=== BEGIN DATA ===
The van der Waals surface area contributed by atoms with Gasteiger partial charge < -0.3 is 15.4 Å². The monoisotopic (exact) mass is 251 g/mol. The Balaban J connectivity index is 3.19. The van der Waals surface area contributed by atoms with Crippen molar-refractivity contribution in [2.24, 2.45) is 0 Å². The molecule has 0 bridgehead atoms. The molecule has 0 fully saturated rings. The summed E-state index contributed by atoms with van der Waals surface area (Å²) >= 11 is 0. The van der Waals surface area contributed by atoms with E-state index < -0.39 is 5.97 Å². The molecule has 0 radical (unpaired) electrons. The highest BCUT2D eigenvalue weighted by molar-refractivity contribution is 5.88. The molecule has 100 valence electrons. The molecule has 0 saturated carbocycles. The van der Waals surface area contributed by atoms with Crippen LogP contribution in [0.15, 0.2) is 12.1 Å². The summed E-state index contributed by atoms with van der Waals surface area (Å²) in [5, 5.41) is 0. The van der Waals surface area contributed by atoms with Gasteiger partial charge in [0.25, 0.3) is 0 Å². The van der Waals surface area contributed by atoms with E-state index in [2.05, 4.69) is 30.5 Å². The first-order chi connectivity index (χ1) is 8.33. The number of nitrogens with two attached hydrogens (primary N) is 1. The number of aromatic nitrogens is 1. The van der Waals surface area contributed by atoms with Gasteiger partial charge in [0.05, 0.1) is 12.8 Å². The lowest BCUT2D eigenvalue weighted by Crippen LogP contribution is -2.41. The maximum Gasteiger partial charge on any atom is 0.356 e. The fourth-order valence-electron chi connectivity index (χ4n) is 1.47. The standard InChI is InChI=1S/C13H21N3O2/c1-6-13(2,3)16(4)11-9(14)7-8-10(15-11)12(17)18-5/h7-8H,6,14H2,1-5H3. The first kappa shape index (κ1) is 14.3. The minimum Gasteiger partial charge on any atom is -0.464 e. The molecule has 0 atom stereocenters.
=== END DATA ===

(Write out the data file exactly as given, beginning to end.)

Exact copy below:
The van der Waals surface area contributed by atoms with Gasteiger partial charge < -0.3 is 15.4 Å². The monoisotopic (exact) mass is 251 g/mol. The Balaban J connectivity index is 3.19. The van der Waals surface area contributed by atoms with Crippen molar-refractivity contribution in [2.24, 2.45) is 0 Å². The molecule has 0 bridgehead atoms. The molecule has 0 fully saturated rings. The summed E-state index contributed by atoms with van der Waals surface area (Å²) >= 11 is 0. The van der Waals surface area contributed by atoms with E-state index < -0.39 is 5.97 Å². The molecule has 0 radical (unpaired) electrons. The highest BCUT2D eigenvalue weighted by molar-refractivity contribution is 5.88. The molecule has 100 valence electrons. The molecule has 0 saturated carbocycles. The van der Waals surface area contributed by atoms with Crippen LogP contribution in [0.15, 0.2) is 12.1 Å². The summed E-state index contributed by atoms with van der Waals surface area (Å²) in [5, 5.41) is 0. The van der Waals surface area contributed by atoms with Gasteiger partial charge in [0.25, 0.3) is 0 Å². The van der Waals surface area contributed by atoms with E-state index in [2.05, 4.69) is 30.5 Å². The first-order chi connectivity index (χ1) is 8.33. The number of nitrogens with two attached hydrogens (primary N) is 1. The number of aromatic nitrogens is 1. The van der Waals surface area contributed by atoms with Gasteiger partial charge in [0.05, 0.1) is 12.8 Å². The lowest BCUT2D eigenvalue weighted by Crippen LogP contribution is -2.41. The maximum Gasteiger partial charge on any atom is 0.356 e. The fourth-order valence-electron chi connectivity index (χ4n) is 1.47. The standard InChI is InChI=1S/C13H21N3O2/c1-6-13(2,3)16(4)11-9(14)7-8-10(15-11)12(17)18-5/h7-8H,6,14H2,1-5H3. The first kappa shape index (κ1) is 14.3. The minimum Gasteiger partial charge on any atom is -0.464 e. The molecule has 0 atom stereocenters.